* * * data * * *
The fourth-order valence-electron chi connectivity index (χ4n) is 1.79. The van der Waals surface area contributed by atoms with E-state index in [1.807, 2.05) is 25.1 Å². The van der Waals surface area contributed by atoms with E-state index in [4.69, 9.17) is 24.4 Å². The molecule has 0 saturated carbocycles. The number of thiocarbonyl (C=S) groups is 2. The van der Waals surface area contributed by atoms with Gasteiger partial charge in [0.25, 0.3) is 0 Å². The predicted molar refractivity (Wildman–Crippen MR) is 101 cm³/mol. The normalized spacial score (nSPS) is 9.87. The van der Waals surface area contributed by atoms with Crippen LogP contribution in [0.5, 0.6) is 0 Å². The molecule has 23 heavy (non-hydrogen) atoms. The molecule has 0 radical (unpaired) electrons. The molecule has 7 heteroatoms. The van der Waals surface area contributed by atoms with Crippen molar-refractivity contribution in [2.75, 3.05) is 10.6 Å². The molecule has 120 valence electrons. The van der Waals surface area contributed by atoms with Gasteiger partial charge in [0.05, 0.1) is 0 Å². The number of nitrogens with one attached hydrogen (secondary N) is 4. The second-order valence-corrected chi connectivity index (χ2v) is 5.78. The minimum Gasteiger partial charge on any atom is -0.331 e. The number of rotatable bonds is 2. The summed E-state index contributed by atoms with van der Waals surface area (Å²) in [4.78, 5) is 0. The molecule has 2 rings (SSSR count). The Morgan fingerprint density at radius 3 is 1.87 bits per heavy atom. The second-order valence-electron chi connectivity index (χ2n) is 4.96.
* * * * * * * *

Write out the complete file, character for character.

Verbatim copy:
The fourth-order valence-electron chi connectivity index (χ4n) is 1.79. The van der Waals surface area contributed by atoms with E-state index in [1.807, 2.05) is 25.1 Å². The van der Waals surface area contributed by atoms with E-state index in [4.69, 9.17) is 24.4 Å². The molecule has 0 saturated carbocycles. The number of thiocarbonyl (C=S) groups is 2. The van der Waals surface area contributed by atoms with Gasteiger partial charge in [0.25, 0.3) is 0 Å². The predicted molar refractivity (Wildman–Crippen MR) is 101 cm³/mol. The normalized spacial score (nSPS) is 9.87. The van der Waals surface area contributed by atoms with Crippen LogP contribution in [0.5, 0.6) is 0 Å². The molecule has 23 heavy (non-hydrogen) atoms. The molecule has 0 radical (unpaired) electrons. The molecule has 7 heteroatoms. The van der Waals surface area contributed by atoms with Crippen molar-refractivity contribution in [2.75, 3.05) is 10.6 Å². The molecule has 120 valence electrons. The van der Waals surface area contributed by atoms with Gasteiger partial charge in [0.05, 0.1) is 0 Å². The number of nitrogens with one attached hydrogen (secondary N) is 4. The second-order valence-corrected chi connectivity index (χ2v) is 5.78. The minimum Gasteiger partial charge on any atom is -0.331 e. The number of rotatable bonds is 2. The summed E-state index contributed by atoms with van der Waals surface area (Å²) in [4.78, 5) is 0. The molecule has 2 rings (SSSR count). The Morgan fingerprint density at radius 3 is 1.87 bits per heavy atom. The second-order valence-electron chi connectivity index (χ2n) is 4.96.